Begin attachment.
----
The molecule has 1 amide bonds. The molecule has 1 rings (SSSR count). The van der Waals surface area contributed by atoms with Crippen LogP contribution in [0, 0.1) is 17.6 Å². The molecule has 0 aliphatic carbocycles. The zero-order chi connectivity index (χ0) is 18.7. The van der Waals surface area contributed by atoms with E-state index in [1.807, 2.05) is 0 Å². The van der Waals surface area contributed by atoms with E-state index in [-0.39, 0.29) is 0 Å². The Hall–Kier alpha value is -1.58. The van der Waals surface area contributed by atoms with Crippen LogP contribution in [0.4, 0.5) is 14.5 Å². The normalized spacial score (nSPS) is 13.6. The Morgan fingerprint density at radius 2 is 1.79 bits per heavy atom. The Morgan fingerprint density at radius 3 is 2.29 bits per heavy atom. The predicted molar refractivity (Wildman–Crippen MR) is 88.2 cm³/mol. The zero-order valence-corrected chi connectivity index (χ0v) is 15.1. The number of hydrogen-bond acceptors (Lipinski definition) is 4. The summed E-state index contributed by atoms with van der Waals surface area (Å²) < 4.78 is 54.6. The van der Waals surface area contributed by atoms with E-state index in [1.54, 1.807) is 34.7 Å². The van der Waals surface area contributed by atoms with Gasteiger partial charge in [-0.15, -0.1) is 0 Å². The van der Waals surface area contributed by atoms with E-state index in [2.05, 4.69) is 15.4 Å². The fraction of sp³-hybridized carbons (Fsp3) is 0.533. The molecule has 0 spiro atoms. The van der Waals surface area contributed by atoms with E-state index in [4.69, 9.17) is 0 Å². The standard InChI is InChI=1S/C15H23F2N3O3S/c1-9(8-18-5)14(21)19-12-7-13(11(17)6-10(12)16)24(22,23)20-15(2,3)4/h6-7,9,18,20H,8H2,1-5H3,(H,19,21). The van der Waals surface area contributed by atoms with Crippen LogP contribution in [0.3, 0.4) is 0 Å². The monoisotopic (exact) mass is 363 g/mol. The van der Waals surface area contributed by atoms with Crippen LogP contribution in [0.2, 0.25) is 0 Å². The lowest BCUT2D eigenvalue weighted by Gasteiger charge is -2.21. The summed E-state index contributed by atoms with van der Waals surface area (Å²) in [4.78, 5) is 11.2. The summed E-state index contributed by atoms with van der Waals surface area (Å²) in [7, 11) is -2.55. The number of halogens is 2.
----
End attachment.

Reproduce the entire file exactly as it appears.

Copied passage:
The molecule has 1 amide bonds. The molecule has 1 rings (SSSR count). The van der Waals surface area contributed by atoms with Crippen LogP contribution in [0, 0.1) is 17.6 Å². The molecule has 0 aliphatic carbocycles. The zero-order chi connectivity index (χ0) is 18.7. The van der Waals surface area contributed by atoms with E-state index in [1.807, 2.05) is 0 Å². The van der Waals surface area contributed by atoms with E-state index in [-0.39, 0.29) is 0 Å². The Hall–Kier alpha value is -1.58. The van der Waals surface area contributed by atoms with Crippen LogP contribution in [0.4, 0.5) is 14.5 Å². The normalized spacial score (nSPS) is 13.6. The Morgan fingerprint density at radius 2 is 1.79 bits per heavy atom. The Morgan fingerprint density at radius 3 is 2.29 bits per heavy atom. The predicted molar refractivity (Wildman–Crippen MR) is 88.2 cm³/mol. The zero-order valence-corrected chi connectivity index (χ0v) is 15.1. The number of hydrogen-bond acceptors (Lipinski definition) is 4. The summed E-state index contributed by atoms with van der Waals surface area (Å²) < 4.78 is 54.6. The van der Waals surface area contributed by atoms with E-state index in [1.54, 1.807) is 34.7 Å². The van der Waals surface area contributed by atoms with Gasteiger partial charge in [-0.15, -0.1) is 0 Å². The van der Waals surface area contributed by atoms with E-state index in [2.05, 4.69) is 15.4 Å². The fraction of sp³-hybridized carbons (Fsp3) is 0.533. The molecule has 0 spiro atoms. The van der Waals surface area contributed by atoms with E-state index in [4.69, 9.17) is 0 Å². The standard InChI is InChI=1S/C15H23F2N3O3S/c1-9(8-18-5)14(21)19-12-7-13(11(17)6-10(12)16)24(22,23)20-15(2,3)4/h6-7,9,18,20H,8H2,1-5H3,(H,19,21). The van der Waals surface area contributed by atoms with Crippen LogP contribution in [0.3, 0.4) is 0 Å². The monoisotopic (exact) mass is 363 g/mol. The van der Waals surface area contributed by atoms with Crippen LogP contribution in [0.2, 0.25) is 0 Å². The lowest BCUT2D eigenvalue weighted by Gasteiger charge is -2.21. The summed E-state index contributed by atoms with van der Waals surface area (Å²) in [4.78, 5) is 11.2. The summed E-state index contributed by atoms with van der Waals surface area (Å²) in [7, 11) is -2.55. The number of halogens is 2.